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Fed consults on debit card standards and fintech access to payment network

Fed consults on debit card standards and fintech access to payment network

The US Federal Reserve is to push through new rules to ensure that merchants can choose between multiple networks for routing card-not-present transactions, as well as guidelines for allowing newly-chartered fintechs direct access to the Fed's payment network.

IN the first instances, the Fed is inviting public comment on proposals which clarify that debit card issuers should enable, and allow merchants to choose from, at least two unaffiliated networks for card-not-present debit card transactions, such as online purchases.

The changes apply to the Fed's Regulation II, which implements section 920 of the Electronic Fund Transfer Act. When first introduced, the central bank says the market had not developed solutions to broadly support multiple networks over which merchants could choose to route card-not-present transactions.

"Although technology has subsequently evolved to address these barriers, data collected by the Board and information from industry participants indicate that two unaffiliated networks are often not available to process card-not-present debit card transactions because some issuers do not enable two networks for those transactions," states the Fed. "The absence of at least two unaffiliated networks for card-not-present transactions forecloses the ability of merchants to choose between competing networks when routing such transactions, an issue that has become increasingly pronounced because of continued growth in online transactions, particularly in the Covid-19 environment."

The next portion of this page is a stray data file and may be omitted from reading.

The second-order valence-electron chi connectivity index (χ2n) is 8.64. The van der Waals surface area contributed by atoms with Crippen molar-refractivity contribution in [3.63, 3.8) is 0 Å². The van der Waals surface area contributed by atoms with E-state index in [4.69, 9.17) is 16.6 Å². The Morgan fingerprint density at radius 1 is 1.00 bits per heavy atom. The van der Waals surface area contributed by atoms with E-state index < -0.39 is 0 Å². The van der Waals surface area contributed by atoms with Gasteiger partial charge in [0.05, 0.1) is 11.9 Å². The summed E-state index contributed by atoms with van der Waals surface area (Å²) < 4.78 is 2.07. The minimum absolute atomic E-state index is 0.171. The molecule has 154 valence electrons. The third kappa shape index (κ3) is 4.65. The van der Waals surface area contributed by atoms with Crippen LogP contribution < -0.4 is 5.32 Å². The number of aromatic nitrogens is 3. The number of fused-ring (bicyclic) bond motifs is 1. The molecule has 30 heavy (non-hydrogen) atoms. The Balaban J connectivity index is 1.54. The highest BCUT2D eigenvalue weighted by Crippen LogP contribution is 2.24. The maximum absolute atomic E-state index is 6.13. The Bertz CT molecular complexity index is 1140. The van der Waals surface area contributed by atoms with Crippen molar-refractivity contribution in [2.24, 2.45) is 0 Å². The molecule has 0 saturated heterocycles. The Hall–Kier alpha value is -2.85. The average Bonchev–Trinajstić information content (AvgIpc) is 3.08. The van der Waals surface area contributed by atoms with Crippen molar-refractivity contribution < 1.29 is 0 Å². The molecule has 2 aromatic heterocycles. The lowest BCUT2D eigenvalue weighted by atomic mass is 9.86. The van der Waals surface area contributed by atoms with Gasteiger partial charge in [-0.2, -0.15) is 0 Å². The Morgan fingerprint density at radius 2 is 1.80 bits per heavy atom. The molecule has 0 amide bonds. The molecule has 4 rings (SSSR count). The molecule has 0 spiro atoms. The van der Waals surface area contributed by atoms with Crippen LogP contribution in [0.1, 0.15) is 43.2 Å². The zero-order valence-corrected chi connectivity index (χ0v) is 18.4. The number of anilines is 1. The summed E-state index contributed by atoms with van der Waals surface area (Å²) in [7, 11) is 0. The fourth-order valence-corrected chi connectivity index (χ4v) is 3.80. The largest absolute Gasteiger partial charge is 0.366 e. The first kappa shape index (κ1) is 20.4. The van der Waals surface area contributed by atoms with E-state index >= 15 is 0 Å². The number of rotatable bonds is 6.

In a sperate move, the Fed has also invited public comment on proposed guidelines to evaluate requests for accounts and payment services at Federal Reserve Banks by newly chartered fintechs.

Federal Reserve Board governor Lael Brainard, says: "With technology driving rapid change in the payments landscape, the proposed Account Access Guidelines would ensure requests for access to the Federal Reserve payments system from novel institutions are evaluated in a consistent and transparent manner that promotes a safe, efficient, inclusive, and innovative payment system, consumer protection, and the safety and soundness of the banking system."

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